Census: Education Level Main Factor in Determining Income
By Robert McNeely
A new Census Bureau study shows how education levels had more of an effect on earnings over a 40-year period than any other factor, including gender and race.
The study, Education And Synthetic Work-Life Earnings, highlighted data that was compiled from 2006 to 2008 and found the difference between students who earned a professional degree, such as a master’s or doctorate, and who dropped out of high school was about $72,000 dollars – roughly five times the annual difference of $13,000 between genders.
“It has long been clear that higher education is a boon to both the individual and society as a whole,” explains Mark Smith, National Education Association senior policy analyst. “In addition to the individual benefits, one only needs to look to an increased tax base, and the countless benefits brought to society through higher education.”
The study was conducted as officials examine the importance of students getting a higher education, factoring in concerns such as higher tuition costs and new graduates finding it tougher to locate jobs.
Although education levels were the most prominent factor, race and gender greatly influenced the findings. The highest earning demographic of participants in the study were White men, who out-earned every other demographic at every educational level below a master’s degree, while Asian American men earned the highest amount at the professional degree level. One staggering statistic is that White males who received a professional degree earned $2.4 million more than Hispanic women who were at the same educational level over a 40-year period.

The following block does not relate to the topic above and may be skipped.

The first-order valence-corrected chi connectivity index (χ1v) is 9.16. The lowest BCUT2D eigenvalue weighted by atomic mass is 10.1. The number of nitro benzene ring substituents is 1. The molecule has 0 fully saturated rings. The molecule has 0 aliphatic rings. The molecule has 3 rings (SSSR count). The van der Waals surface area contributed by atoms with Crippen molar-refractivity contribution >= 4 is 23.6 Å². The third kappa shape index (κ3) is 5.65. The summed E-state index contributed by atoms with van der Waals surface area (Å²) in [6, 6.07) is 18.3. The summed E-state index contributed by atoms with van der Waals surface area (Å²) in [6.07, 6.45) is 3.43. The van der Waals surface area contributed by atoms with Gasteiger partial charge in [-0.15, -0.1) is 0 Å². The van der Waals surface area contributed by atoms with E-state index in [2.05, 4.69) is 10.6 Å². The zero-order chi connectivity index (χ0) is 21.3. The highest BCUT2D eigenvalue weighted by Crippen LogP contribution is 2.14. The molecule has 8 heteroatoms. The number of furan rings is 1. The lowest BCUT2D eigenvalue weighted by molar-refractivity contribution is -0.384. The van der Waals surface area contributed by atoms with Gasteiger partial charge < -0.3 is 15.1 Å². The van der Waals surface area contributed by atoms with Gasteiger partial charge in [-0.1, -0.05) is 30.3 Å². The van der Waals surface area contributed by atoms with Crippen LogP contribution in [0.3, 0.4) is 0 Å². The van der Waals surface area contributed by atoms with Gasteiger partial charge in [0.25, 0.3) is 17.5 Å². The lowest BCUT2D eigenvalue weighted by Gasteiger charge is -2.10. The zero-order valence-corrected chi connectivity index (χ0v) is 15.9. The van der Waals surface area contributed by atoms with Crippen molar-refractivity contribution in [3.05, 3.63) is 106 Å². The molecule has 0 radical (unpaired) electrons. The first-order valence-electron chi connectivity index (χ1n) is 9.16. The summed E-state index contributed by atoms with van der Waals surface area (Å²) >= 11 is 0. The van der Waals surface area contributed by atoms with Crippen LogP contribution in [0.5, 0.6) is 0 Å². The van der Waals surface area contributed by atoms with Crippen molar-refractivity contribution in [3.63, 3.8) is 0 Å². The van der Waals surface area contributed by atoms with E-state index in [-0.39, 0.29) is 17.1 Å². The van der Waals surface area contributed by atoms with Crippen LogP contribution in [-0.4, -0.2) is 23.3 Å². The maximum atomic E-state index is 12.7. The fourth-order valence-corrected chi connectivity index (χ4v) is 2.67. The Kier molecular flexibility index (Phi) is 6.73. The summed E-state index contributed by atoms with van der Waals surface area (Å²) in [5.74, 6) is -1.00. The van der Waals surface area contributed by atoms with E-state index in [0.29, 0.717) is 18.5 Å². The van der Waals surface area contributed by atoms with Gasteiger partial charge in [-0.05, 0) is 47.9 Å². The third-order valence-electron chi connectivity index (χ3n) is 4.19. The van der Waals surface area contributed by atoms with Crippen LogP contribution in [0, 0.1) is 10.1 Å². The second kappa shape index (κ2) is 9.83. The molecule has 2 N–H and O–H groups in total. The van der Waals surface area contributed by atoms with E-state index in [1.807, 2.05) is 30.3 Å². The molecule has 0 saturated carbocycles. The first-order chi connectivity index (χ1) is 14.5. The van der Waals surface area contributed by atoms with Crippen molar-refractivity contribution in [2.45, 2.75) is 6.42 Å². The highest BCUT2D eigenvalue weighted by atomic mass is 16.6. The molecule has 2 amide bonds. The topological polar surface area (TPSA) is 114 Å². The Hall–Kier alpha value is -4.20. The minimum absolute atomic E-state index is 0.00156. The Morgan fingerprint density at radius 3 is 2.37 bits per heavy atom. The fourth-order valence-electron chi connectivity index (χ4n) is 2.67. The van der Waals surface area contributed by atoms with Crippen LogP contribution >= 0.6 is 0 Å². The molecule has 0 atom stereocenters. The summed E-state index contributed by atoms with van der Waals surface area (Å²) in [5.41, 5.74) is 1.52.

The study also magnified the importance of quality English classes and English-learning classes being placed into every school. People who spoke English as a second language saw an annual decrease in their earnings and people who spoke English “very well” earned nearly $1,000 less than workers who spoke only English.
“The knowledge of languages other than the one you were brought up in is an incredible assistance to broadening one’s outlook,” said Smith.
While quality English and English-learning classes in schools have value, Smith cautions that an emphasizing “English-only” in schools would be hurtful to students.
One other positive finding from the study is the dramatic increase in educational levels over the past 70 years. As of 2008, 85 percent of adults 25 and older received at least a high school diploma, a near 25% rise from 1940. Smith hopes this trend continues in order to create a safer and more stable environment where people can, “explore the richness of the human experience.”